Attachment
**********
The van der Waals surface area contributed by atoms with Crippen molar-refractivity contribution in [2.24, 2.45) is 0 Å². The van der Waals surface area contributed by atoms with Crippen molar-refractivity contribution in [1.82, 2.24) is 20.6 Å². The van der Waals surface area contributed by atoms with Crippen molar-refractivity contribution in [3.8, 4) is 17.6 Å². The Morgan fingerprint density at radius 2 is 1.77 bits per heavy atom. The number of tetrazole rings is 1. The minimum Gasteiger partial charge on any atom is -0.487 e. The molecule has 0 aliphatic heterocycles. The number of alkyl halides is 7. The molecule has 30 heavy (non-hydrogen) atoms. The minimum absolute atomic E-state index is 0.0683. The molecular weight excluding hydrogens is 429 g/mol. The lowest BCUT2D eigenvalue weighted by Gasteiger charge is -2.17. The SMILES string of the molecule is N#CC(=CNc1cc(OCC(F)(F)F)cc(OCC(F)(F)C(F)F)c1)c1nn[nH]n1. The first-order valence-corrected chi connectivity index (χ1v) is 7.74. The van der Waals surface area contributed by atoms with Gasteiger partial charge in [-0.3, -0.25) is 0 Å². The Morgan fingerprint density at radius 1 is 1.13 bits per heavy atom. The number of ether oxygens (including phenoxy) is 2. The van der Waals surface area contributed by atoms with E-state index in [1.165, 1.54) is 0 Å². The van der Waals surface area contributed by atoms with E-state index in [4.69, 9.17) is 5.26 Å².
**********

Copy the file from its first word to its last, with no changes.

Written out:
The van der Waals surface area contributed by atoms with Crippen molar-refractivity contribution in [2.24, 2.45) is 0 Å². The van der Waals surface area contributed by atoms with Crippen molar-refractivity contribution in [1.82, 2.24) is 20.6 Å². The van der Waals surface area contributed by atoms with Crippen molar-refractivity contribution in [3.8, 4) is 17.6 Å². The Morgan fingerprint density at radius 2 is 1.77 bits per heavy atom. The number of tetrazole rings is 1. The minimum Gasteiger partial charge on any atom is -0.487 e. The molecule has 0 aliphatic heterocycles. The number of alkyl halides is 7. The molecule has 30 heavy (non-hydrogen) atoms. The minimum absolute atomic E-state index is 0.0683. The molecular weight excluding hydrogens is 429 g/mol. The lowest BCUT2D eigenvalue weighted by Gasteiger charge is -2.17. The SMILES string of the molecule is N#CC(=CNc1cc(OCC(F)(F)F)cc(OCC(F)(F)C(F)F)c1)c1nn[nH]n1. The first-order valence-corrected chi connectivity index (χ1v) is 7.74. The van der Waals surface area contributed by atoms with Gasteiger partial charge in [-0.3, -0.25) is 0 Å². The Morgan fingerprint density at radius 1 is 1.13 bits per heavy atom. The number of ether oxygens (including phenoxy) is 2. The van der Waals surface area contributed by atoms with E-state index in [1.165, 1.54) is 0 Å². The van der Waals surface area contributed by atoms with E-state index in [4.69, 9.17) is 5.26 Å².